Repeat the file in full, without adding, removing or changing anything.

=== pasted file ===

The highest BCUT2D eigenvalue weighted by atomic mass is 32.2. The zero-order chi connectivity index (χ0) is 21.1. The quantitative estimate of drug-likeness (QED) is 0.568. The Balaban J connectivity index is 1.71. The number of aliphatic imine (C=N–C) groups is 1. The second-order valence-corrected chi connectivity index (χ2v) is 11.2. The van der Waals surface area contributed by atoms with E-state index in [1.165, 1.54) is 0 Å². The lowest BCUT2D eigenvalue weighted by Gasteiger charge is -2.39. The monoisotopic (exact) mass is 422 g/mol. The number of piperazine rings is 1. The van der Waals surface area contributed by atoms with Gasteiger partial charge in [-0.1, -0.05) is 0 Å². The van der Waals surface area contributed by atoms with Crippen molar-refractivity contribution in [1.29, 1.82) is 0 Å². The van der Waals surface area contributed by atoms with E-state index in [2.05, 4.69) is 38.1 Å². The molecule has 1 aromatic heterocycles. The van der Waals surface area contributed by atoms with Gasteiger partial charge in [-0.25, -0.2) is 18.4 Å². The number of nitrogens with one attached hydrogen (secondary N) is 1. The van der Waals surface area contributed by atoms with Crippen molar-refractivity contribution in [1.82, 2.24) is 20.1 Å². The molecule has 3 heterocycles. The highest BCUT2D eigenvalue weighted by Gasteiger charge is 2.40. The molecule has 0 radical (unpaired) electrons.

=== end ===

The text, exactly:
The highest BCUT2D eigenvalue weighted by atomic mass is 32.2. The zero-order chi connectivity index (χ0) is 21.1. The quantitative estimate of drug-likeness (QED) is 0.568. The Balaban J connectivity index is 1.71. The number of aliphatic imine (C=N–C) groups is 1. The second-order valence-corrected chi connectivity index (χ2v) is 11.2. The van der Waals surface area contributed by atoms with E-state index in [1.165, 1.54) is 0 Å². The lowest BCUT2D eigenvalue weighted by Gasteiger charge is -2.39. The monoisotopic (exact) mass is 422 g/mol. The number of piperazine rings is 1. The van der Waals surface area contributed by atoms with Gasteiger partial charge in [-0.1, -0.05) is 0 Å². The van der Waals surface area contributed by atoms with Crippen molar-refractivity contribution in [1.29, 1.82) is 0 Å². The van der Waals surface area contributed by atoms with E-state index in [2.05, 4.69) is 38.1 Å². The molecule has 1 aromatic heterocycles. The van der Waals surface area contributed by atoms with Gasteiger partial charge in [-0.25, -0.2) is 18.4 Å². The number of nitrogens with one attached hydrogen (secondary N) is 1. The van der Waals surface area contributed by atoms with Crippen molar-refractivity contribution in [1.82, 2.24) is 20.1 Å². The molecule has 3 heterocycles. The highest BCUT2D eigenvalue weighted by Gasteiger charge is 2.40. The molecule has 0 radical (unpaired) electrons.